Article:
How to Tell if the Apple is Rotting
Kevin is a member of The Motley Fool Blog Network -- entries represent the personal opinion of the blogger and are not formally edited.
It seems that with stock “giants” like Apple (NASDAQ: AAPL) there is never a shortage of opinions. This is especially true with tech stocks. Maybe it’s some form of social fallout from the burst tech bubble of yore.
I am one of those people that did well by Apple and thus feel a bit guilty turning on the millionaire production machine that is Apple. While there’s no why Apple can’t continue its long-term success, I believe the rapid rise in recent years is not sustainable. Many of us have been watching to see how Apple would handle the loss of Steve Jobs and how well the ship would sail. The worst hasn’t happened, but signs of trouble are just starting to appear. There are definitive warnings to lookout for.
Is it reasonable to expect great innovations or leadership without Jobs? Many are wondering how many potentially definitive products, like Apple-tv, were left in the pipeline by Jobs. Bear in mind that the last time Jobs left Apple nearly collapsed. This probably won’t happen since Apple has $100 billion in cash. But a long slow descent without its iconoclastic leader who changed the game in multiple industries (music, software, mobile phones, personal computers, publishing, tablets and computer-based animation) is very possible. To those wanting to see an increase in stock valuation or solid dividends, stagnation or decline is a potential problem.
Certainly Apple investors are watching the Samsung as well as Google (NASDAQ: GOOG) lawsuits. To the investor, lawsuits typically mean “hold your breath and wait.” Unfortunately, it may be a year or more before these patent suits are decided. There’s plenty of news and opinions flying around on this topic so suffice it to say that Apple is entangled in legal battles that may spell trouble. I have no legal training and therefore no predictions other than to say a tech giant could get hurt on this one. Those who like to time investments may be buying or selling one or all of the three combatants on this one.
Apple makes gadgets that have taken greater market share than their tower systems and laptops ever did. But everything Apple makes tends to be the costliest in its class. While this made Apple a niche player in the personal computer market, the high-end pricing has been eased in the gadget market allowing Apple to succeed spectacularly. Will there be price wars at some point? That would be a game Apple is not familiar with, although the iPad and iPod have stayed competitive price-wise and the iPhone is competitive, but in a narrow spot at the top price class for smartphones. Continued success requires continued price competitiveness and a lack of price hardballers.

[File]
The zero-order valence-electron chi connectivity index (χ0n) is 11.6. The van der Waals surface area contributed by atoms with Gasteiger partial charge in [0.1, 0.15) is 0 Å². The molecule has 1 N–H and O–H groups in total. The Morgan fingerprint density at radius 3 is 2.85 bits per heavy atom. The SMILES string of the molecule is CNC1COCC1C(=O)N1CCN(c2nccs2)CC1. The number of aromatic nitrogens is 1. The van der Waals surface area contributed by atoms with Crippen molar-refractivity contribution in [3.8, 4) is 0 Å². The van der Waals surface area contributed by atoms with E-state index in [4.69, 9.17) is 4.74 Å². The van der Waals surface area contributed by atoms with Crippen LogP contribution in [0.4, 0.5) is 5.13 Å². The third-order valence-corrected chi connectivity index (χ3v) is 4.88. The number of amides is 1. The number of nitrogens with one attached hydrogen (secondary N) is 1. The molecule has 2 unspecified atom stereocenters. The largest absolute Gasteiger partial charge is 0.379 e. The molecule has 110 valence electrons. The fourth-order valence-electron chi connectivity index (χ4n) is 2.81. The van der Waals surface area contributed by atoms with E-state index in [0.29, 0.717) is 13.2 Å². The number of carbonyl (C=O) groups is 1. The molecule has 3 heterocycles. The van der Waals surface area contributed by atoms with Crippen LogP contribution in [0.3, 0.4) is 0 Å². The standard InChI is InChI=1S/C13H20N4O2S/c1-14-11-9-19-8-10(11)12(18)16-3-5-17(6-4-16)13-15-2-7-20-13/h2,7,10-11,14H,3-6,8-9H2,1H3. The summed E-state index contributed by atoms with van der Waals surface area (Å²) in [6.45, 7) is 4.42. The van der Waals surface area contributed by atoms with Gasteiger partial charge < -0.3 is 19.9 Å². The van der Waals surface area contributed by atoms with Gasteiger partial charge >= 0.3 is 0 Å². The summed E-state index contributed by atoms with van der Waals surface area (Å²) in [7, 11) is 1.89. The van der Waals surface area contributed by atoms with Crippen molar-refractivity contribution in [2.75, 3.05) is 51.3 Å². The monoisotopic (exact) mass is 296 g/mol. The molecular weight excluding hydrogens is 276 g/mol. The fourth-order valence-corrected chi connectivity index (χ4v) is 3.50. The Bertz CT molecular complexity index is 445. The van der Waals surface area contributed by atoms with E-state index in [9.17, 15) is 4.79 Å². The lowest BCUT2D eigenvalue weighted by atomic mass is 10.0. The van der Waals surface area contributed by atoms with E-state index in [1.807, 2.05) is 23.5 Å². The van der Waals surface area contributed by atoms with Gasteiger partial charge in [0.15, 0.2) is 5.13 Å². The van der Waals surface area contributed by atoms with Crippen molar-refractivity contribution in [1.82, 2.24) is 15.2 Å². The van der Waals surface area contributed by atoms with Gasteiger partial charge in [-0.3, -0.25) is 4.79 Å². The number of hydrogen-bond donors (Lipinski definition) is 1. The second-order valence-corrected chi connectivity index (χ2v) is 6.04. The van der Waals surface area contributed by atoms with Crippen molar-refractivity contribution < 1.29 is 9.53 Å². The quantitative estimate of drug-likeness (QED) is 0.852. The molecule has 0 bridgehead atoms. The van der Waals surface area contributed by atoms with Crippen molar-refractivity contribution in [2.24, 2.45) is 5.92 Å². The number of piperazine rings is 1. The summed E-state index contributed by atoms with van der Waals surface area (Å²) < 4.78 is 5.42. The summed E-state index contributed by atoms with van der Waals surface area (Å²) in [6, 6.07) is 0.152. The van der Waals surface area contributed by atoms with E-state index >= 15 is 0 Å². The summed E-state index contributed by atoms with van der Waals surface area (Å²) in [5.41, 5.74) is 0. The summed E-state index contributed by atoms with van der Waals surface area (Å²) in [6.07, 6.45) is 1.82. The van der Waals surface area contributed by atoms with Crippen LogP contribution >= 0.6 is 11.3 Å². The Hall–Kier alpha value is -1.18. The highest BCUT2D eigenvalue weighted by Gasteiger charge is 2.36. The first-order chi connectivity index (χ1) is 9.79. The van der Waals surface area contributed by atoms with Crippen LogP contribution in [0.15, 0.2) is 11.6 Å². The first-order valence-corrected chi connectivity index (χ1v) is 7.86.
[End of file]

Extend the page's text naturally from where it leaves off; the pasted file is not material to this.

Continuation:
The iPhone is the single most important product accounting for nearly half of Apple’s revenue. The product is at the center of two legal battles and its success is becoming hard to gauge. While the Blackberry is dying out, Samsung and other cellphone producers are ramping up. It’s hard to read the current situation for various reasons. The press spins articles with some sources heralding the ascent of the iPhone while others say its luster is fading. Interestingly, all of the sources use the exact same sales data to achieve diametrically opposed opinions. Good luck analyzing that. Apple’s iPhone is not a diverse product line like the Samsung phone product line. Will this hurt Apple in the long run? The iPhone hasn’t kept up with the design evolution of other smartphones (not as thin, screen size hasn’t increased, new models don’t offer as many feature increases or innovations) and could slip as a result. The recent sales stumble of the iPhone was dismissed by Apple as happening because buyers are waiting for the next model. This means the Q3 sales figures for the iPhone are a real indicator for Apples future.